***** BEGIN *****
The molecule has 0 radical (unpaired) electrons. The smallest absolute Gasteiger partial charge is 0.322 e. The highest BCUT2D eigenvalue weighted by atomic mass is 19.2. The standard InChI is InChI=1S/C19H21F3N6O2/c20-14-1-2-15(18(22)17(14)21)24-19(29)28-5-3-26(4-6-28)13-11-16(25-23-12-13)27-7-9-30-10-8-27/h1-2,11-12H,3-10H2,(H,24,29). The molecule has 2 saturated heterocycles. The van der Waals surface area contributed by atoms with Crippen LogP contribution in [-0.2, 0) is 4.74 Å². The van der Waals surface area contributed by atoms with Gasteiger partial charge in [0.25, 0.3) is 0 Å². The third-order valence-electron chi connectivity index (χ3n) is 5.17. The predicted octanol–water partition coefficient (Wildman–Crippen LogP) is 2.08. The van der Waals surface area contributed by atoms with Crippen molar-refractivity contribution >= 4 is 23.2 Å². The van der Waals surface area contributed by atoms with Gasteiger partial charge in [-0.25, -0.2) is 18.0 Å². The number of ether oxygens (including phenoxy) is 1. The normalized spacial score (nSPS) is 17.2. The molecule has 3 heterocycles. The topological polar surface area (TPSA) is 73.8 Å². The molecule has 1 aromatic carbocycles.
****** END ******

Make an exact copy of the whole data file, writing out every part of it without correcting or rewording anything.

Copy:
The molecule has 0 radical (unpaired) electrons. The smallest absolute Gasteiger partial charge is 0.322 e. The highest BCUT2D eigenvalue weighted by atomic mass is 19.2. The standard InChI is InChI=1S/C19H21F3N6O2/c20-14-1-2-15(18(22)17(14)21)24-19(29)28-5-3-26(4-6-28)13-11-16(25-23-12-13)27-7-9-30-10-8-27/h1-2,11-12H,3-10H2,(H,24,29). The molecule has 2 saturated heterocycles. The van der Waals surface area contributed by atoms with Crippen LogP contribution in [-0.2, 0) is 4.74 Å². The van der Waals surface area contributed by atoms with Gasteiger partial charge in [0.25, 0.3) is 0 Å². The third-order valence-electron chi connectivity index (χ3n) is 5.17. The predicted octanol–water partition coefficient (Wildman–Crippen LogP) is 2.08. The van der Waals surface area contributed by atoms with Crippen molar-refractivity contribution >= 4 is 23.2 Å². The van der Waals surface area contributed by atoms with Gasteiger partial charge in [-0.25, -0.2) is 18.0 Å². The number of ether oxygens (including phenoxy) is 1. The normalized spacial score (nSPS) is 17.2. The molecule has 3 heterocycles. The topological polar surface area (TPSA) is 73.8 Å². The molecule has 1 aromatic carbocycles.